I watched the young boy walk up to the blueberry plant, and saw the light go on in his mind. He turned to his Dad with wonder in his eyes. I could tell he had figured it out, and that moment is what makes my job so rewarding.
“This is where blueberries come from isn’t it?”
His Dad laughed and indulgently nodded. “Yes, Eric, this is where blueberries come from. Would you like to help the blueberries grow?”
The boy’s eyes went wide. “Daddy, could we? Can we have our own blueberry tree?”
The man grinned. “Son, it’s actually a plant, but yes, we can do that.” They both looked at me, and we began to talk about how it would work for them to adopt a blueberry plant and help it grow.
It happens that way many times for me here at Skylark Farms. A family will pull up in a car, obviously out for a drive in the country, stopping at our roadside stand to buy some fruit. It’s a source of pride for me that we can give them healthy fresh fruit and much more – a chance to learn about farming. I’ve watched over the years as kids have grown less aware of the farming process. The kids I grew up around knew what life on the farm meant. When we had chicken for dinner, everyone knew that one of the hens in the roost had died to provide our meal. The fruit that was in our lunchboxes came from our trees and was likely picked by us. But kids seem to be losing that connection.
Our Proudly Owned Family Farm
Our farm is located on the Saanich Peninsula, just outside of Victoria, BC. Our family has owned this farm since the 1940s, when my Grandfather bought the original 10 acres, while working at the Yarrow Shipyards for 35 cents a day. He and my grandmother moved into a home with only a couple of light bulbs, no indoor toilet and no running water. My grandparents settled in to the farm lifestyle and made friends with the locals, though there weren’t many around back then. When he was 17 my Uncle Stuart bought the farm next to my Grandparents.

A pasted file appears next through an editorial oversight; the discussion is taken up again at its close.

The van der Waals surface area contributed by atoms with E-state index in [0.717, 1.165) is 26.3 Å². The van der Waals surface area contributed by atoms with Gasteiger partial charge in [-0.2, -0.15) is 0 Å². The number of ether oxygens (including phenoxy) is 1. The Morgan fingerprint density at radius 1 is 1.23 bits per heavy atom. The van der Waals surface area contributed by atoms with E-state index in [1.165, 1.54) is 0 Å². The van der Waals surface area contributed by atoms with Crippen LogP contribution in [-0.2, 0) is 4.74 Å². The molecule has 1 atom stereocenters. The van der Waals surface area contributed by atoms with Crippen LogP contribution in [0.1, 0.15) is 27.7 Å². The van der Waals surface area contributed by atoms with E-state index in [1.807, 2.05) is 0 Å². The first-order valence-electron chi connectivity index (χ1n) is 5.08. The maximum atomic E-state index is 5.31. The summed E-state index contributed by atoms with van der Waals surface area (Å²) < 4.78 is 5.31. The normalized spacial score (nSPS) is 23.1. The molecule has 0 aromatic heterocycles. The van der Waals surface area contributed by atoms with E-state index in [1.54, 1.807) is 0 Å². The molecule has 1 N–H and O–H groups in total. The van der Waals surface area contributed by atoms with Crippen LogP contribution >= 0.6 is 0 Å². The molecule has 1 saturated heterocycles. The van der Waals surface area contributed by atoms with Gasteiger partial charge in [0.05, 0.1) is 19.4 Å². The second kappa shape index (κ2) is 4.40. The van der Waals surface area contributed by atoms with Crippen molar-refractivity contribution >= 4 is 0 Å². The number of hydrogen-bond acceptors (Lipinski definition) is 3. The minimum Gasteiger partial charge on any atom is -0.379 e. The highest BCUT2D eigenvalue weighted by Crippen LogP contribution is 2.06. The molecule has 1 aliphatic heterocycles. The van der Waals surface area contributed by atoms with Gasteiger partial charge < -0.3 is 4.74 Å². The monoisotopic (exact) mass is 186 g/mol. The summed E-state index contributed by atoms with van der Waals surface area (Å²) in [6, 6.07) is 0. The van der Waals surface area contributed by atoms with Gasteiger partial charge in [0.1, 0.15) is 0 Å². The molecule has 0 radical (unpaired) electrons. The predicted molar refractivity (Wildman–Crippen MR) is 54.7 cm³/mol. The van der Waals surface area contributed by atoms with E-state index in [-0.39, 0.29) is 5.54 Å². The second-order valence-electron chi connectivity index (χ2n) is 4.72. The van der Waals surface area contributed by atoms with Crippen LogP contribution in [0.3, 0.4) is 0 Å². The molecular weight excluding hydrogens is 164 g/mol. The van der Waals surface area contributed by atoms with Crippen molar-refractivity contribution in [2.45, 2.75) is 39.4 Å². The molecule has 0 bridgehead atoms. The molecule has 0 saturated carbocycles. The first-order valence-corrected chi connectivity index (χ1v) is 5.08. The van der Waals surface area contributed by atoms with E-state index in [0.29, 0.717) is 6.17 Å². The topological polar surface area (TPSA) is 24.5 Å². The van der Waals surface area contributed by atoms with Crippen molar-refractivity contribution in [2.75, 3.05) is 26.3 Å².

When I was born, my parents lived in a little cottage that still stands on the farm today. My parents later bought the farm next door to my uncle, and I began driving tractors and trucks at an early age. Boy, did I think I was something special driving a tractor when I was 12. (My wife Dana will tell you I still get the same kick out of driving a tractor today). Working the farm is something our family has enjoyed since my Grandfather made that first land purchase, and we take great pride in what we have built.
Sharing The Farm Experience
Like I said, I’ve seen that the kids these days don’t have the same connection to the land that the kids I grew up with did. We started our Seasonal Plant Ownership Program to offer families, but children in particular, the chance to own a part of nature, and reap the rewards. The kids really get into it when they adopt a blueberry plant – they take ownership, and want to come out to our open houses to watch that plant and see how it’s doing, to make sure it’s being tended correctly.
It’s when the kids get the chance to actually pick blueberries that the whole experience really sinks in for them. I’ve never seen a child yet who could resist eating one of the berries they just pulled from the plant. You can see it in their eyes when they taste the freshness of the fruit that they helped nurture. All the talk about the health benefits of blueberries will go right by them – and it could be a long talk because the health benefits are numerous – but tasting that fresh, healthy local fruit seems to change the kids. They are now in some small way connected to the farm life.
You can find out how to adopt a blueberry plant now, and more about our Seasonal Blueberry Plant Ownership Program, at our Skylark Farms website – and don’t forget to check out our fantastic blueberry recipes. Or if you’re in the neighborhood during harvest season, stop by our fruit stand. We’ll tell you all about blueberries, and there’s a good chance you will adopt a blueberry plant (or two or three) of your own for next season.
Father & Son,Farm Pictures, Fruit Stand © Skylark Farms
Picking Blueberries Wikimedia – Creative Commons
Guest Author Bio
Scott Armour owns and manages Skylark Farms, and lives there with his wife Dana and son Nicholas. His roots in this land go back to the original purchase by his grandfather, and Scott grew up working on the farm. After several years of city living, Scott missed the country, and also wanted his son Nicholas to have the opportunity to experience farm life. In 2010, the family returned to Skylark Farms. Scott is now excitedly engaged in their Seasonal Plant Ownership Program, to allow others to share in a bit of the experience of working a farm, watching crops grow, and reaping the rewards.
Farm website: Skylark Farms
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